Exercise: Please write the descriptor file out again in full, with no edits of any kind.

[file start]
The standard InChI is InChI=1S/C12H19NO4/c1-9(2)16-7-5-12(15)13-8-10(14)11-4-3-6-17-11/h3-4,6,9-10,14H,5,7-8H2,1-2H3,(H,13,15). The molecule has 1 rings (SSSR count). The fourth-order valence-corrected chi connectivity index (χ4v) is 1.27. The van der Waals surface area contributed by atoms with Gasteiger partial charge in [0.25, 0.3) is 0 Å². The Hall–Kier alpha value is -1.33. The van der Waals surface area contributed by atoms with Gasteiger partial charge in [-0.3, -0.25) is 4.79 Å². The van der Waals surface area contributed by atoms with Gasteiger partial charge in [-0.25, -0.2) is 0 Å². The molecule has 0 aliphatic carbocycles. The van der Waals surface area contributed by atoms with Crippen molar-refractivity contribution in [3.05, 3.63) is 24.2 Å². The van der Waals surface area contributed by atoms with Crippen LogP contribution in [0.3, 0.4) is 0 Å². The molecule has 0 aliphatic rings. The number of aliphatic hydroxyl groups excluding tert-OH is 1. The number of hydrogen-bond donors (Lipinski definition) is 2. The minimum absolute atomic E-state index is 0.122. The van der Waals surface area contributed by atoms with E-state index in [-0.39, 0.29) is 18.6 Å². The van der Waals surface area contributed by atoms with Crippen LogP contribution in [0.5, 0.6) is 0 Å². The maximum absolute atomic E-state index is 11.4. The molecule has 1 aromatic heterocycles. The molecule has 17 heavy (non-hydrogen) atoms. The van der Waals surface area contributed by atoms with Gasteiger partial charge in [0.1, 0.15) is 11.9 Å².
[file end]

The standard InChI is InChI=1S/C12H19NO4/c1-9(2)16-7-5-12(15)13-8-10(14)11-4-3-6-17-11/h3-4,6,9-10,14H,5,7-8H2,1-2H3,(H,13,15). The molecule has 1 rings (SSSR count). The fourth-order valence-corrected chi connectivity index (χ4v) is 1.27. The van der Waals surface area contributed by atoms with Gasteiger partial charge in [0.25, 0.3) is 0 Å². The Hall–Kier alpha value is -1.33. The van der Waals surface area contributed by atoms with Gasteiger partial charge in [-0.3, -0.25) is 4.79 Å². The van der Waals surface area contributed by atoms with Gasteiger partial charge in [-0.25, -0.2) is 0 Å². The molecule has 0 aliphatic carbocycles. The van der Waals surface area contributed by atoms with Crippen molar-refractivity contribution in [3.05, 3.63) is 24.2 Å². The van der Waals surface area contributed by atoms with Crippen LogP contribution in [0.3, 0.4) is 0 Å². The molecule has 0 aliphatic rings. The number of aliphatic hydroxyl groups excluding tert-OH is 1. The number of hydrogen-bond donors (Lipinski definition) is 2. The minimum absolute atomic E-state index is 0.122. The van der Waals surface area contributed by atoms with E-state index in [-0.39, 0.29) is 18.6 Å². The van der Waals surface area contributed by atoms with Crippen LogP contribution in [0.5, 0.6) is 0 Å². The maximum absolute atomic E-state index is 11.4. The molecule has 1 aromatic heterocycles. The molecule has 17 heavy (non-hydrogen) atoms. The van der Waals surface area contributed by atoms with Gasteiger partial charge in [0.1, 0.15) is 11.9 Å².